Hi! Just a few days ago I got an offer about consolidating my student loans. I go through Navient and they said that I qualify for student loan forgiveness. However, it was not Navient offering this to me. They said they were Student Services based out of Newport Beach, California. However, they said I would need to pay $245 to start the consolidation fee and pay another $97 for the next 3 months before my payments would drop down to $75 a month.
These programs should be looked down upon. We’re allowing adults to borrow, and then fail to deliver on their promise to repay. The burden of their failure to pay is carried by the taxpayer, generally those who repay their debts to society. Honest people are being punished by others poor education investments. If we keep incentivizing behavior like this, the entire society will suffer. I can’t blame those taking advantage of this system, it seems to be in their best interest in the short term. The problem lies with those who create the system, generally politicians who create social programs to buy voters.
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What kind of consolidation did you do, and what were your loans (all Federal? all Private? a mix of both?). The Loan Forgiveness Program that everyone is looking at is only for Federally-funded student loans, and currently, does not offer benefits for any loans that were taken out before October 2007, so until that eligibility rule is officially changed, you won’t be able to take advantage of the program.
Great information, but I have a question. I had to consolidate my loans since they were not with a federal loan servicer. I am starting to repay my loans, ($200K). I have been working the last 17 years for local governments in my area. Is it true I have to be making payments at the same time I am working for the loan governments or it does not count for loan forgiveness under Public Service Forgiveness program? I am nearing retirement and this could be a problem.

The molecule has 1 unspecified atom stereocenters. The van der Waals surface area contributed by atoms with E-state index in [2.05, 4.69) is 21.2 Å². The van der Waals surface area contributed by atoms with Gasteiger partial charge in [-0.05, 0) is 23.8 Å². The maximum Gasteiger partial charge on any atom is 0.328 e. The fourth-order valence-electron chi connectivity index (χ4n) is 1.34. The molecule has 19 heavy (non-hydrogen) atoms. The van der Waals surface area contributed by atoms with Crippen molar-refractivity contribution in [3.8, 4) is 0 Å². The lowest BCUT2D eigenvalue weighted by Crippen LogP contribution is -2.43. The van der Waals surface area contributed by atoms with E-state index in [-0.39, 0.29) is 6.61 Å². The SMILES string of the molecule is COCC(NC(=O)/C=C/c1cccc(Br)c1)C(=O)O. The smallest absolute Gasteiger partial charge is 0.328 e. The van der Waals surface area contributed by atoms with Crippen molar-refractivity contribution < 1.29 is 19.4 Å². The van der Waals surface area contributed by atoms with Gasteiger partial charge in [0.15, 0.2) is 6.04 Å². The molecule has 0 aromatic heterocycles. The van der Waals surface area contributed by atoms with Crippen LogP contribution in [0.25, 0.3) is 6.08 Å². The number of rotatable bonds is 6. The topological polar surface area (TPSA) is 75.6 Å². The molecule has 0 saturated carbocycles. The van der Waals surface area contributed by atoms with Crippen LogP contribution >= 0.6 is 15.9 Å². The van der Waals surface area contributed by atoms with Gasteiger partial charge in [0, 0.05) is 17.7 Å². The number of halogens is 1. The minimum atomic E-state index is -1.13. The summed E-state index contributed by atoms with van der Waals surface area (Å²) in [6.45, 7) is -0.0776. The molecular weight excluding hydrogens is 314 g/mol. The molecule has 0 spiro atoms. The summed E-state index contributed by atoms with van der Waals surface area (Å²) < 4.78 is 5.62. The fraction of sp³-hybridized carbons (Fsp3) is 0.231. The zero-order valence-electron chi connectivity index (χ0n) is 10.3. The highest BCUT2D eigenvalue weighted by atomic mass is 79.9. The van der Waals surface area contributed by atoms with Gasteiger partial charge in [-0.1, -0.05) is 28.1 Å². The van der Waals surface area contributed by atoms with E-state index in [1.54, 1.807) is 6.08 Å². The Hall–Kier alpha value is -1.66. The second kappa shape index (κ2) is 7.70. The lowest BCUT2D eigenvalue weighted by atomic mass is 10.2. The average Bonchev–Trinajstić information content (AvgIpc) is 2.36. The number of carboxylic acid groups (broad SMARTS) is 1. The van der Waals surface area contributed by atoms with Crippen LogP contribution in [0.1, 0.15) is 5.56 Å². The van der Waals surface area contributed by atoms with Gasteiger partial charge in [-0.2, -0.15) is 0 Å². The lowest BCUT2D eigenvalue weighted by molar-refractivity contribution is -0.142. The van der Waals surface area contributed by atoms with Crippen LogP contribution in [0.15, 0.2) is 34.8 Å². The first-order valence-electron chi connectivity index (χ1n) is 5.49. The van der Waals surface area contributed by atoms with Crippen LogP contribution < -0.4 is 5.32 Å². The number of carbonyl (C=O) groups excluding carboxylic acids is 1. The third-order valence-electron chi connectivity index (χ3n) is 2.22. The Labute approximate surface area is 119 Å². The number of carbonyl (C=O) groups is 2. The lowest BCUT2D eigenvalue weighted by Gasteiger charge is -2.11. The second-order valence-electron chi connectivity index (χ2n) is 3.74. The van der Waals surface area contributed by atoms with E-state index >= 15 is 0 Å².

Hello! I have over $120,000 in subsidized/unsubsidized student loans (not including interest). I was in dental school but I was dismissed due to failing. Now I’m stuck with loans for something I didn’t even earn. I didn’t have any loans while I was an undergraduate student, I had scholarships and grants. I’m currently pursuing a Master’s degree in public health, and I am preparing to begin a career as a teacher next year. I haven’t started paying loans yet because they’re still in deferment due to me being in school, but when I do I plan to do the IBR plan. I am hoping that I will also be able to qualify for public service loan forgiveness and teacher loan forgiveness. I believe that they’ll forgive up to $17,500 if I teach secondary science? Do you know if I could qualify for both forgiveness plans? Does teaching at a community college qualify me for public service or teacher loan forgiveness? Also, I understand that with the IBR, the loan can be canceled after 20-25 years. So, if I have the PSLF, it will be canceled in 10 years instead, correct? I also had a scholarship at the dental school that was turned into a loan because I didn’t complete the program and graduate to work in a rural area. However, I was dismissed, I didn’t voluntarily withdraw from the school. Now they’re expecting me to pay over $50,000 back, with about $20,000 of it behind and being sent to collections because they would not work with me to set up a payment arrangement (I didn’t have a job at the time). What can I do about that? Could I file bankruptcy to get rid of it? Any advice you can give will be wonderful.